The CD opens with a strong shuffle-style blues called Lateral Climb, a song about the familiar blues subject of having trouble getting ahead in the world, though both musically and lyrically, the song is rather more cerebral than typical blues. <<>>
Another original song in rather in keeping with Ford's sophisticated blues style is How Deep in the Blues (Do You Want to Go). The New York-recorded track features guest appearances by bassist Will Lee and keyboard man Bernie Worrell. It's another strong piece. <<>>
The first of the covers is Nobody's Fault But Mine, by Otis Redding, and Ford preserves the Stax/Volt Memphis soul sound. Joining on organ is Larry Goldings. <<>>
Ford pays tribute to one of his heroes on the song called Riley B. King, which of course, is the given name of B.B. King. Rather than doing it in a style similar to King, Ford does it as a soul-influenced ballad. <<>>
Something of a surprise as a choice to do on a blues album is Paul Simon's One Man's Ceiling Is Another Man's Floor. But Ford and company turn the song into a nice blend of soul and blues. An added attraction is the guest vocal appearance by Susan Tedeschi. <<>>
Another departure is the original composition called Piece on My Mind, an anti-war song, given a slightly atmospheric treatment. <<>>
One of the hardest-edged songs musically carries the same title as a Tin Pan Alley classic, There Will Never Be Another You. There's not much resemblance between the songs. Despite the complaints expressed in the lyrics, it's basically a love song. <<>>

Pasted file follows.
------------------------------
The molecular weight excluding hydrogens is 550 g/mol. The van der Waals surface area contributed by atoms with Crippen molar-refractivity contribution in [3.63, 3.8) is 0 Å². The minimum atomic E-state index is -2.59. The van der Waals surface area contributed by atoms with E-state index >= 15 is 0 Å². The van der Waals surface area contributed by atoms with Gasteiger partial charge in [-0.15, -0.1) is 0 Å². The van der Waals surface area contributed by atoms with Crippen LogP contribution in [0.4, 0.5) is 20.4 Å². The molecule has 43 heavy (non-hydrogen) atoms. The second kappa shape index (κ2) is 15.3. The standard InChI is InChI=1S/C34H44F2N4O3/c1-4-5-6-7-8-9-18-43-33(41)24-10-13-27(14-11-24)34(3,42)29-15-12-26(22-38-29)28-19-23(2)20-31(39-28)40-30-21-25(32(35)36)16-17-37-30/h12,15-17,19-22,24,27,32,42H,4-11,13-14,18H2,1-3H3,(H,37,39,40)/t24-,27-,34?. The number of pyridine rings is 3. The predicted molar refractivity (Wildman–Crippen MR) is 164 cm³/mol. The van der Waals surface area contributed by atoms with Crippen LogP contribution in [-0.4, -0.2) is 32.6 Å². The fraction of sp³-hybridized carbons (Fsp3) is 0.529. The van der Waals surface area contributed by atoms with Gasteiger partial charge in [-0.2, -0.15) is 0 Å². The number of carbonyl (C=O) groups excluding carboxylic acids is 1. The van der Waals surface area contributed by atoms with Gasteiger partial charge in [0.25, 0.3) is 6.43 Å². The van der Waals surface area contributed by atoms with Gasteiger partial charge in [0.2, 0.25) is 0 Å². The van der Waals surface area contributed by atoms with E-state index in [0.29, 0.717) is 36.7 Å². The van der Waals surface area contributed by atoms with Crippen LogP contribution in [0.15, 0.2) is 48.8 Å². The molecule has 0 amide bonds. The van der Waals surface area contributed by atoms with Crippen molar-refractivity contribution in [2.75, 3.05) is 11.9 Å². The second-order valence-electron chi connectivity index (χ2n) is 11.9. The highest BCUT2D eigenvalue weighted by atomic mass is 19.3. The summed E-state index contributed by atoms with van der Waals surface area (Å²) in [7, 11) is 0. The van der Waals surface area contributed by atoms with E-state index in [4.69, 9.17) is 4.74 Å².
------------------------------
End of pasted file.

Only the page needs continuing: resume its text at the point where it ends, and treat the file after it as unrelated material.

The CD ends with one of its highlights, Moonchild Blues, with an added horn section, and especially tasteful guitar work. <<>>
Robben Ford's latest release Truth is another fine album from a versatile guitarist whose career has spanned stints with Miles Davis and Joni Mitchell, to a long stream of solo recordings. The sophisticated, jazzy but electric blues style he established on his first solo blues album in the late 1980s continues, with both the original material and the performances being especially strong. On Truth he surrounds himself with excellent musicians in a lineup that varies from track to track.
Sonically, though, the album is not as strong. We'll give it a "B-minus" for sound. The mix, by Dave Way, has a kind of flat, two dimensional quality, without much of a feeling of depth to the recording. The drums, especially, seem to suffer from this. Interestingly, the final track Moonchild Blues, was mixed by a different engineer, Walter New, and it sounds better. And the whole CD was impaired by the all too common excessive volume compression that robs the recording of dynamics, making it all the essentially same volume.
If you like your blues on the musically sophisticated side, and you appreciate a first-rate guitar slinger, then Robben Ford's new release Truth is definitely a worthwhile recording.